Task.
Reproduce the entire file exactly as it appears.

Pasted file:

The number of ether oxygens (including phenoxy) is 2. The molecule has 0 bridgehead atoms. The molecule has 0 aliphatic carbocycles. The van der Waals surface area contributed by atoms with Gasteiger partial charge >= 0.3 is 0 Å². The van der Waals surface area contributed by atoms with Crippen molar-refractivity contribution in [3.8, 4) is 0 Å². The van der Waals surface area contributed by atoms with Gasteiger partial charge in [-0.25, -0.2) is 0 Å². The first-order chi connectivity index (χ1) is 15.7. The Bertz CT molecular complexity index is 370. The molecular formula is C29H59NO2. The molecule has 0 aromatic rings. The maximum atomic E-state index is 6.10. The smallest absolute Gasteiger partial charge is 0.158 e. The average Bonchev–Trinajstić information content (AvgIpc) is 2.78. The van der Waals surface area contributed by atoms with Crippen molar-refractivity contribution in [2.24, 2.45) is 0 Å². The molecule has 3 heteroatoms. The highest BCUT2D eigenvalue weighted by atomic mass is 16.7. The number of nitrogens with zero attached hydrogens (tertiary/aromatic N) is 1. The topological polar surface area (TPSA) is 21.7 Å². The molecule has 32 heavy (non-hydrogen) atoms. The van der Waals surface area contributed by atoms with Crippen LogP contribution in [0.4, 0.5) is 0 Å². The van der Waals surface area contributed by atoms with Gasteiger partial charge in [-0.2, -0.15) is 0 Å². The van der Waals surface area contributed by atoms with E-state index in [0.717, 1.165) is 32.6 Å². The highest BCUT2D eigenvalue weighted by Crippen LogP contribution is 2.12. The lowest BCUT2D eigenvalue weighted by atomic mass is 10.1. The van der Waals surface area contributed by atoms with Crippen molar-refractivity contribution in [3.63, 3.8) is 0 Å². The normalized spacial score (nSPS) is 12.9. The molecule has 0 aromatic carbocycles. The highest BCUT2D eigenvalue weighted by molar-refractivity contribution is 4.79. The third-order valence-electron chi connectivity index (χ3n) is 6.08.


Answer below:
The number of ether oxygens (including phenoxy) is 2. The molecule has 0 bridgehead atoms. The molecule has 0 aliphatic carbocycles. The van der Waals surface area contributed by atoms with Gasteiger partial charge >= 0.3 is 0 Å². The van der Waals surface area contributed by atoms with Crippen molar-refractivity contribution in [3.8, 4) is 0 Å². The van der Waals surface area contributed by atoms with Gasteiger partial charge in [-0.25, -0.2) is 0 Å². The first-order chi connectivity index (χ1) is 15.7. The Bertz CT molecular complexity index is 370. The molecular formula is C29H59NO2. The molecule has 0 aromatic rings. The maximum atomic E-state index is 6.10. The smallest absolute Gasteiger partial charge is 0.158 e. The average Bonchev–Trinajstić information content (AvgIpc) is 2.78. The van der Waals surface area contributed by atoms with Crippen molar-refractivity contribution in [2.24, 2.45) is 0 Å². The molecule has 3 heteroatoms. The highest BCUT2D eigenvalue weighted by atomic mass is 16.7. The number of nitrogens with zero attached hydrogens (tertiary/aromatic N) is 1. The topological polar surface area (TPSA) is 21.7 Å². The molecule has 32 heavy (non-hydrogen) atoms. The van der Waals surface area contributed by atoms with Crippen LogP contribution in [0.4, 0.5) is 0 Å². The van der Waals surface area contributed by atoms with Gasteiger partial charge in [-0.2, -0.15) is 0 Å². The van der Waals surface area contributed by atoms with E-state index in [0.717, 1.165) is 32.6 Å². The highest BCUT2D eigenvalue weighted by Crippen LogP contribution is 2.12. The lowest BCUT2D eigenvalue weighted by atomic mass is 10.1. The van der Waals surface area contributed by atoms with Crippen molar-refractivity contribution in [3.63, 3.8) is 0 Å². The normalized spacial score (nSPS) is 12.9. The molecule has 0 aromatic carbocycles. The highest BCUT2D eigenvalue weighted by molar-refractivity contribution is 4.79. The third-order valence-electron chi connectivity index (χ3n) is 6.08.